Make areas friendly for swallowtail butterflies

Published 2:12 pm Monday, May 23, 2022

By Gary R. Bachman
MSU Extension Service

There is a lot of attention being paid to helping Monarch butterflies, and why not? These amazing insects are the only butterfly species known to have a migration pattern much like birds.

Using environmental cues, they migrate south in the fall to overwintering grounds in Mexico. In the spring, they migrate north to breeding grounds all across North America. For some, it is an amazing 3,000-mile journey.

Sign up for our daily email newsletter

Get the latest news sent to your inbox

To help Monarchs on their incredible journey, many gardeners primarily plant Asclepias and closely related species to provide forage plants for the hungry caterpillars.

But today, I want to talk about forage plants for what I think are equally important butterfly visitors. Though the various swallowtail butterflies aren’t world travelers, I do love seeing them in my home garden and landscape.

Great choices for swallowtail caterpillar forage plants are dill, fennel and parsley.

Every spring, I get at least one call from a panicked home gardener telling me that caterpillars are rapidly eating the herbs being grown for home dinner use. They want to know what to use to get rid of these caterpillars. After talking them back from the ledge, I explain that dill, fennel and parsley are the natural forages of swallowtails.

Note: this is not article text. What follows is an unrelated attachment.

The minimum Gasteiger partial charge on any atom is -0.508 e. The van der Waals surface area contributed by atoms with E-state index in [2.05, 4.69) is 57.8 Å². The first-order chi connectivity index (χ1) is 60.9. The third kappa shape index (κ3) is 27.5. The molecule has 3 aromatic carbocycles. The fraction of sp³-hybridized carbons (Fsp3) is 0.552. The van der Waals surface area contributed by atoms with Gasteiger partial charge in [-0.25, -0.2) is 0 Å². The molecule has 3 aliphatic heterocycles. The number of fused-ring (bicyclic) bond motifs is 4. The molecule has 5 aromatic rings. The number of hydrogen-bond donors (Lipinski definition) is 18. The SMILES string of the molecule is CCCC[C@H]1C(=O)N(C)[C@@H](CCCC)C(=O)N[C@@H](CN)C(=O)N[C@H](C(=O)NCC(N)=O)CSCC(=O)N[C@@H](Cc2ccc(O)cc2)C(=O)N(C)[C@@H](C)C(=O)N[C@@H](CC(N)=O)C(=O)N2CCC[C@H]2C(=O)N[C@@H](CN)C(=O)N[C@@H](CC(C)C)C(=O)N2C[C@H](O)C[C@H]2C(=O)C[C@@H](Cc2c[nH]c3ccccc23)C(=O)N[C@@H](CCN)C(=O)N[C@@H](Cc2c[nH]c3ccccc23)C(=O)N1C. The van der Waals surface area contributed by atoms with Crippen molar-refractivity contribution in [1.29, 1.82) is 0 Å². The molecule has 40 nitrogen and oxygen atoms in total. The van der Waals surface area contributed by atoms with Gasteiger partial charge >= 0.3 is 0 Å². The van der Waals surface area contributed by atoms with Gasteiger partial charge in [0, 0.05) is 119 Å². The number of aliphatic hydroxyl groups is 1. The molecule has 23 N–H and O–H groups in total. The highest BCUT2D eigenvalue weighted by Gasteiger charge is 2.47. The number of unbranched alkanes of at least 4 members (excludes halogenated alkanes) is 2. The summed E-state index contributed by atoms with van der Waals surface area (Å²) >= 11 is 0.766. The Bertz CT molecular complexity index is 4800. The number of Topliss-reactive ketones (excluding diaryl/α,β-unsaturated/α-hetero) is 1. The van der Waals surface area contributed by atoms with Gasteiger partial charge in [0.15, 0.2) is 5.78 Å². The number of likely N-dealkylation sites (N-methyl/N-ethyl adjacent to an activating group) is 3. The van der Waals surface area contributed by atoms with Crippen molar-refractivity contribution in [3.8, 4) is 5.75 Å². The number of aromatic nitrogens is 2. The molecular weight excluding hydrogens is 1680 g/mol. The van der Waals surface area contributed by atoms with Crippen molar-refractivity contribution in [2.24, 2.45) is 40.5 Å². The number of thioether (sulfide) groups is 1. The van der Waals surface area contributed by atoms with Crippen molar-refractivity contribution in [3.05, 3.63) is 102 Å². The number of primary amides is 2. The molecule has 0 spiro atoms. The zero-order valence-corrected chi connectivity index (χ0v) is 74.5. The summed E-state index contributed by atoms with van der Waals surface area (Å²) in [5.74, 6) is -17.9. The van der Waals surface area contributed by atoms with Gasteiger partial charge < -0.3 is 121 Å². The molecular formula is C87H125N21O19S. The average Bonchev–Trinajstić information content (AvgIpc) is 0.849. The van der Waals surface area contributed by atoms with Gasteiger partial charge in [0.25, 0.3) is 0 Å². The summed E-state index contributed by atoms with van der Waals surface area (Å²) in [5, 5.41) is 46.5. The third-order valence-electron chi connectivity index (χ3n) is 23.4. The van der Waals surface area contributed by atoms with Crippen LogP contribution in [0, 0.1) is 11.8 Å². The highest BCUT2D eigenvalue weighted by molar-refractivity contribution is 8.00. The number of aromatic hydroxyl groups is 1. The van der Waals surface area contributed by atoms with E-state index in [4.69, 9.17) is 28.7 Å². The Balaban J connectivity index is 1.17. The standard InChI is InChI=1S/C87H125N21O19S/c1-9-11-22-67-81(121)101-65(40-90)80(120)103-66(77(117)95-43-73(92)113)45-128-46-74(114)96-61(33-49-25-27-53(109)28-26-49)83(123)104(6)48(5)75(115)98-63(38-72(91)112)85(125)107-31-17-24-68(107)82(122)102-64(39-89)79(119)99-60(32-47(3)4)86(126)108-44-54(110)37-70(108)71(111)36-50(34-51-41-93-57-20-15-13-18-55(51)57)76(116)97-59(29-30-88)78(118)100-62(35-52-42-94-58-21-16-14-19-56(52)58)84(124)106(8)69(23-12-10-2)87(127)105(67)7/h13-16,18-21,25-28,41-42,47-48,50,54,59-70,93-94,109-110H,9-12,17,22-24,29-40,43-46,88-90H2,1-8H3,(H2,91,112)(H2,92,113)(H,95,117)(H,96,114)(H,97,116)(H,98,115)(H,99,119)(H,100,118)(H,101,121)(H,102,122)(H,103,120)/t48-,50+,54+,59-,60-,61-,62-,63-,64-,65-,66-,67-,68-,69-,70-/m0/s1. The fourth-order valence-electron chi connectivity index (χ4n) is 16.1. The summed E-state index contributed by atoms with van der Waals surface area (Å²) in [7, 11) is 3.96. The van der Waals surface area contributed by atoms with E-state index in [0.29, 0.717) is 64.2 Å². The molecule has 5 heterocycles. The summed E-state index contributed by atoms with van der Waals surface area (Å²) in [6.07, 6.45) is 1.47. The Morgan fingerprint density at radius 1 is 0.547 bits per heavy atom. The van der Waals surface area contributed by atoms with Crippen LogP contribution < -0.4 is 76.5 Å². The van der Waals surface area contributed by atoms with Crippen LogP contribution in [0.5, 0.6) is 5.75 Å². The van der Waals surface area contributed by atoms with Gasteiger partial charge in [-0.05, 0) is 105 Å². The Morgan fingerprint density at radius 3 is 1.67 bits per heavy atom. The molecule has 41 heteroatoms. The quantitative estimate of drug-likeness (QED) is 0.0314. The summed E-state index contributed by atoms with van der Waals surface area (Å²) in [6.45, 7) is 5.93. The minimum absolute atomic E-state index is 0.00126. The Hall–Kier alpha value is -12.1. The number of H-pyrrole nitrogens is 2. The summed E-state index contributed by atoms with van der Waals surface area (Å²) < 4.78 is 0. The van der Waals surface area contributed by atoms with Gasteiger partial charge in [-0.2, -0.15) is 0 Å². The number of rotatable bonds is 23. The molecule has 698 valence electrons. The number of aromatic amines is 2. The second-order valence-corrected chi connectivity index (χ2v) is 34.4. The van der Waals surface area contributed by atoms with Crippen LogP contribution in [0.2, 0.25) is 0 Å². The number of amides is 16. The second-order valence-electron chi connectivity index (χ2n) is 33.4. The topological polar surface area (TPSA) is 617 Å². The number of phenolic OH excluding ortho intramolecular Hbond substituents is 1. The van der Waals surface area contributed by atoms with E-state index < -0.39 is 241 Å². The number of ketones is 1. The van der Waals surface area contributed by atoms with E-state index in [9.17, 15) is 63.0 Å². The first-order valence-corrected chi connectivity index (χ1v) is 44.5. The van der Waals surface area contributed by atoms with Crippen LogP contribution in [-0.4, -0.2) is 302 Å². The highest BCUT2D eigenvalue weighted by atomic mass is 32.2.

I grow a lot of dill because my wife and I also grow pickles — well, pickling cucumbers. Each jar of dill pickles we make gets a dill flower head. Because of the amount of dill we grow, we always have lots of caterpillars.

The primary dill we grow is Bouquet, because this selection has big flower heads that are up to 6 inches across. This year, I’m growing a couple dill varieties that are new to me: Mammoth and Dukat. I’ll let you know how they turn out.

Dill is easy to grow. About every three weeks, my wife goes around the garden and sprinkles a few dill seeds where they easily germinate and provide interest and forage in various places.

I’ve found that parsley and fennel are a little more difficult to grow from seed tossed around the garden. I think it’s easier to use transplants from the garden center.

The flat-leaved parsley seems to be a better choice for caterpillar forage than the fancy, curled leaf kind, maybe because it’s easier for the caterpillars to move around.

As far as fennel goes, I like the bronze varieties because they’re a bit of a different color in my herb garden. The bronze fennel makes a small bulb, while white varieties like Florence make bigger bulbs that are ideal for culinary use.

Growing dill, fennel and parsley for the swallowtails can be challenging because we can get into competition with the caterpillars. The solution is to simply plant enough for both your dinner table and the hungry swallowtail caterpillars.

Dr. Gary Bachman is an Extension and research professor of horticulture at the Mississippi State University Coastal Research and Extension Center in Biloxi. He is also the host of the popular Southern Gardening television and radio programs. Contact him at Locate Southern Gardening products online at